As Ukraine mobilizes and Russian provocation intensifies, Mashable speculates about a role for cyber operations in battlespace preparation (and in marshaling irregular forces).
Stanching Heartbleed continues to preoccupy enterprises. Government Security News sees a long road of discovery and recovery ahead. (One minor exploit is worth mentioning as an example of inviting Nemesis into one's life: a commenter on a newspaper site pooh-poohed Heartbleed and put his security where his mouth was by posting his passwords. He was, of course, promptly hacked.) Dell, HP, and IBM have all issued software and firmware patches.
Some analysts wonder whether OpenSSL's Heartbleed problems originate in certain kinds of open source business models (bluntly characterized as "panhandling" by ZDNet's Seltzer) and development styles (which Pro Publica's Angwin likens to a "Wikipedia volunteer project").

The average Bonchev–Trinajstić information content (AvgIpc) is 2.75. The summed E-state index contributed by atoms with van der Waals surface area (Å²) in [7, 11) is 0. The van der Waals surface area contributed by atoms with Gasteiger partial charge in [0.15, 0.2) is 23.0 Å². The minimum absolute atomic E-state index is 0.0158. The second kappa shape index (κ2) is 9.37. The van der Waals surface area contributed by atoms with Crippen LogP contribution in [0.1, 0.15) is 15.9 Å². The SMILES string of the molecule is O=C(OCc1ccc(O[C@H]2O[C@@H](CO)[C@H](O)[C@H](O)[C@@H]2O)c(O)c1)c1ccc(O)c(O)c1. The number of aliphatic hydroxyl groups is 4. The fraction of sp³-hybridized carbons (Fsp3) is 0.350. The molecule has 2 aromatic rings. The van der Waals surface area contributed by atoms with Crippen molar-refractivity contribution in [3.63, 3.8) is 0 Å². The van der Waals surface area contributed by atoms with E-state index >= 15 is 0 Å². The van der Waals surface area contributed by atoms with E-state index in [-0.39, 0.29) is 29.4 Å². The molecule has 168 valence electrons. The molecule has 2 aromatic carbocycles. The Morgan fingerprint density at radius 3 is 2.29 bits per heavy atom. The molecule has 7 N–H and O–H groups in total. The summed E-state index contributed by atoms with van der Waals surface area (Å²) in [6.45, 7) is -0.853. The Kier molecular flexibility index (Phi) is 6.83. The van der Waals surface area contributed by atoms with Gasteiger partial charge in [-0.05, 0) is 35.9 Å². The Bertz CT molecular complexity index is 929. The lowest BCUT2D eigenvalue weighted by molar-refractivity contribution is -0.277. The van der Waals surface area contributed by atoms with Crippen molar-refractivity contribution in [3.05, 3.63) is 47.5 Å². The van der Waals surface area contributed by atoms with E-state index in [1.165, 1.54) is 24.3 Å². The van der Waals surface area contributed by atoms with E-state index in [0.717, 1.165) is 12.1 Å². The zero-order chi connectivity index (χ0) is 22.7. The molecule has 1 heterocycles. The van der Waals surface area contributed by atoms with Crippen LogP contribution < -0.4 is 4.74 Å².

Insurers continue to warn the energy sector that it's got a cyber security problem. Responsibility and liability for security are being slowly sorted in retail and mobile markets.
JPMorgan announces a major investment in cyber security, committing $250M to upgrades that will include at least three SOCs.
The US Government and the aviation industry announce a major step in cyber information sharing with the formation of the Air Domain Intelligence Integration Center.
BAE will open a cyber software development hub in Malaysia.
Both the UK and Saudi Arabia are getting new intelligence leaders as Prince Bandar Bin Sultan is out at the Saudi Arabian Intelligence Agency, Robert Hannigan in at GCHQ.
Quartz offers good tips on recognizing recruitment for espionage.